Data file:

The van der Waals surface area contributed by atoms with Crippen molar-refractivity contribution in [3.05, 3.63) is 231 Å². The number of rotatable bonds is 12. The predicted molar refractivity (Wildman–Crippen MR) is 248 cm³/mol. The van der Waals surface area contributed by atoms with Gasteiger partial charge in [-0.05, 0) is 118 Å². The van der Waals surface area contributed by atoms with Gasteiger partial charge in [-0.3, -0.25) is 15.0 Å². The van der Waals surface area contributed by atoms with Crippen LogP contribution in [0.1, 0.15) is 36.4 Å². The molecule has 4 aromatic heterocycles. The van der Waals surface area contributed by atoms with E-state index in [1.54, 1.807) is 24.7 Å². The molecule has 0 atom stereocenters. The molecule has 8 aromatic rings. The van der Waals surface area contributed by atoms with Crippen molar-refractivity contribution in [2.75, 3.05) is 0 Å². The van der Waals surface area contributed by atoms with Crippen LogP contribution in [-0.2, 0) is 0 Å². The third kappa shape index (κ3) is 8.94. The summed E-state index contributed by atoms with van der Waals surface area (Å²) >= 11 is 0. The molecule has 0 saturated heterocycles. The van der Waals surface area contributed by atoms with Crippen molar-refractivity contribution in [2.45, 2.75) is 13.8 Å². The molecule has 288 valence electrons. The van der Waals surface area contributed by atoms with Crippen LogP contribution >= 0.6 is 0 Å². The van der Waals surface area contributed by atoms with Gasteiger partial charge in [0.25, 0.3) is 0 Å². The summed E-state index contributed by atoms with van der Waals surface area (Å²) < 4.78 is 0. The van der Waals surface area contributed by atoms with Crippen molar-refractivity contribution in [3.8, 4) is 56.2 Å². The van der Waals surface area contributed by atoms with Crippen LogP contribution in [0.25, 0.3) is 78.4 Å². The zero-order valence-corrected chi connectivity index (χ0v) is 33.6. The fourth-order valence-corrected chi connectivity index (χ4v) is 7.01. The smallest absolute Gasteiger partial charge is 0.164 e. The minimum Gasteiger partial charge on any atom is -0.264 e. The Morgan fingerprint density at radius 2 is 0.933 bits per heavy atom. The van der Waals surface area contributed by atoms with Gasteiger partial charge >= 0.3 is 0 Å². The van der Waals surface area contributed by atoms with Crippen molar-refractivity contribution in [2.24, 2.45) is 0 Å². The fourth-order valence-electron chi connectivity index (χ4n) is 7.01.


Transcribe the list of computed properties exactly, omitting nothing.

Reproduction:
The van der Waals surface area contributed by atoms with Crippen molar-refractivity contribution in [3.05, 3.63) is 231 Å². The number of rotatable bonds is 12. The predicted molar refractivity (Wildman–Crippen MR) is 248 cm³/mol. The van der Waals surface area contributed by atoms with Gasteiger partial charge in [-0.05, 0) is 118 Å². The van der Waals surface area contributed by atoms with Gasteiger partial charge in [-0.3, -0.25) is 15.0 Å². The van der Waals surface area contributed by atoms with Crippen LogP contribution in [0.1, 0.15) is 36.4 Å². The molecule has 4 aromatic heterocycles. The van der Waals surface area contributed by atoms with E-state index in [1.54, 1.807) is 24.7 Å². The molecule has 0 atom stereocenters. The molecule has 8 aromatic rings. The van der Waals surface area contributed by atoms with Crippen molar-refractivity contribution in [2.75, 3.05) is 0 Å². The van der Waals surface area contributed by atoms with Crippen LogP contribution in [-0.2, 0) is 0 Å². The third kappa shape index (κ3) is 8.94. The summed E-state index contributed by atoms with van der Waals surface area (Å²) >= 11 is 0. The molecule has 0 saturated heterocycles. The van der Waals surface area contributed by atoms with Crippen molar-refractivity contribution in [2.45, 2.75) is 13.8 Å². The molecule has 288 valence electrons. The van der Waals surface area contributed by atoms with Crippen LogP contribution >= 0.6 is 0 Å². The van der Waals surface area contributed by atoms with Gasteiger partial charge in [0.25, 0.3) is 0 Å². The summed E-state index contributed by atoms with van der Waals surface area (Å²) < 4.78 is 0. The van der Waals surface area contributed by atoms with Crippen molar-refractivity contribution in [3.8, 4) is 56.2 Å². The van der Waals surface area contributed by atoms with Crippen LogP contribution in [0.25, 0.3) is 78.4 Å². The zero-order valence-corrected chi connectivity index (χ0v) is 33.6. The fourth-order valence-corrected chi connectivity index (χ4v) is 7.01. The smallest absolute Gasteiger partial charge is 0.164 e. The minimum Gasteiger partial charge on any atom is -0.264 e. The Morgan fingerprint density at radius 2 is 0.933 bits per heavy atom. The van der Waals surface area contributed by atoms with Gasteiger partial charge >= 0.3 is 0 Å². The van der Waals surface area contributed by atoms with Crippen molar-refractivity contribution in [2.24, 2.45) is 0 Å². The fourth-order valence-electron chi connectivity index (χ4n) is 7.01.